I noticed some seemingly minor things that they were doing better at.

Mostly it was strategy. Our competitors had focused on one or two very specific topics within the niche itself.

By mid-summer, I made a shift and finally started to see some gains again.

But I’d made up my mind.

Even before this most recent Helpful Content Update, that has now obliterated the internet as we know it.

I can no longer in good conscience recommend investing, buying, or even owning an affiliate/niche website.

They just aren’t worth it!

The game is changing so fast now and it’s not a game that you want to be playing.

It’s like a game of hot potato, where ALL the players end up with potatoes.

Top 6 Reasons Why Owning an Affiliate or Niche Site No Longer Makes Sense

1. There Are Too Many Frequent Google Algorithm Updates

Google’s algorithm updates are rolling out faster than websites can adapt to them.

This is the issue that I ran into.

By the time I went back and fixed everything that needed fixing, a new update was out that required a different and/or new fix.

2. AI Content is Soooo Easy to Make

AI content is becoming easier than ever to make, meaning long-tail content is now a commodity.

In fact, I heavily use ChatGPT to brainstorm, write titles, meta, and other ideation tasks that I then edit to my liking and publish.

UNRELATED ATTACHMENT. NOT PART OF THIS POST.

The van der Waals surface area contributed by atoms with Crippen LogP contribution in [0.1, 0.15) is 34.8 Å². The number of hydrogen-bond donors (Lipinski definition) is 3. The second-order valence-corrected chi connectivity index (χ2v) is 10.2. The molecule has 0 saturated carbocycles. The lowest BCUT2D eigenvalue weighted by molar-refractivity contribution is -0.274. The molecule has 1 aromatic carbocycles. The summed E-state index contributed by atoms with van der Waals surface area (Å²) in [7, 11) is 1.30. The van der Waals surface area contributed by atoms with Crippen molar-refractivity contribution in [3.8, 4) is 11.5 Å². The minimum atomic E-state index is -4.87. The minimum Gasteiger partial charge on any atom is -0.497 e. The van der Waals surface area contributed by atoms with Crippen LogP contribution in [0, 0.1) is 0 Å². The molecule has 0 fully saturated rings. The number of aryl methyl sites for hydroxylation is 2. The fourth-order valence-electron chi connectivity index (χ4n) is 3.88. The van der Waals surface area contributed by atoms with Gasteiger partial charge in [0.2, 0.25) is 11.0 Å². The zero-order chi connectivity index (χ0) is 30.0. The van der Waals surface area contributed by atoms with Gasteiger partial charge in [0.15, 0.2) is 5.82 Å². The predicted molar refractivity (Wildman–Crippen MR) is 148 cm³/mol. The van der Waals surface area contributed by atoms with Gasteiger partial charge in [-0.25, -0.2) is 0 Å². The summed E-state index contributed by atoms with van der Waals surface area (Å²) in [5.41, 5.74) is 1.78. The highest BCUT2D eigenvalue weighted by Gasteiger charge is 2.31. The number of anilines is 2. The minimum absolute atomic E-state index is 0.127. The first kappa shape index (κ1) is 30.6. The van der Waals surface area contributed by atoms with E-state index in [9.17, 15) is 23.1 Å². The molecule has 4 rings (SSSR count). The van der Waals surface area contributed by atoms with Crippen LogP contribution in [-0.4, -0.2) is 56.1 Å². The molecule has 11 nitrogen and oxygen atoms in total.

And there are already many, many SEOs who are creating AI-only sites to build-to-sell.

3. Google’s New Search Generative Experience Might Well Replace ALL Search

Google is already rolling out its new “Search Generative Experience” – using AI capabilities to help you browse for information online.

Imagine not having to do a Google search at all, but being able to simply chat back and forth until you find the information you need.

It is real, and it is here!

If users like it and use it, I can imagine a world in which there is no more Google search, and therefore there are no more affiliate or niche websites.

Websites as we know it may not even be needed at all.

4. Authenticity is All That Matters Now

No matter how smart you are, or how good you are at producing great content, authenticity is the only thing that matters now.

  • Have you been using and recommending these products for years?
  • Can you test and review things yourself in a more thorough manner than the competition?
  • Can you add new information to the topic that has not already been covered 5 times over?

The winners going forward will be the people who walk the talk.

These are travel bloggers who live in their location and that is all they blog about.

Or it might be a site like this one, where you have an actual early retiree talking about being retired.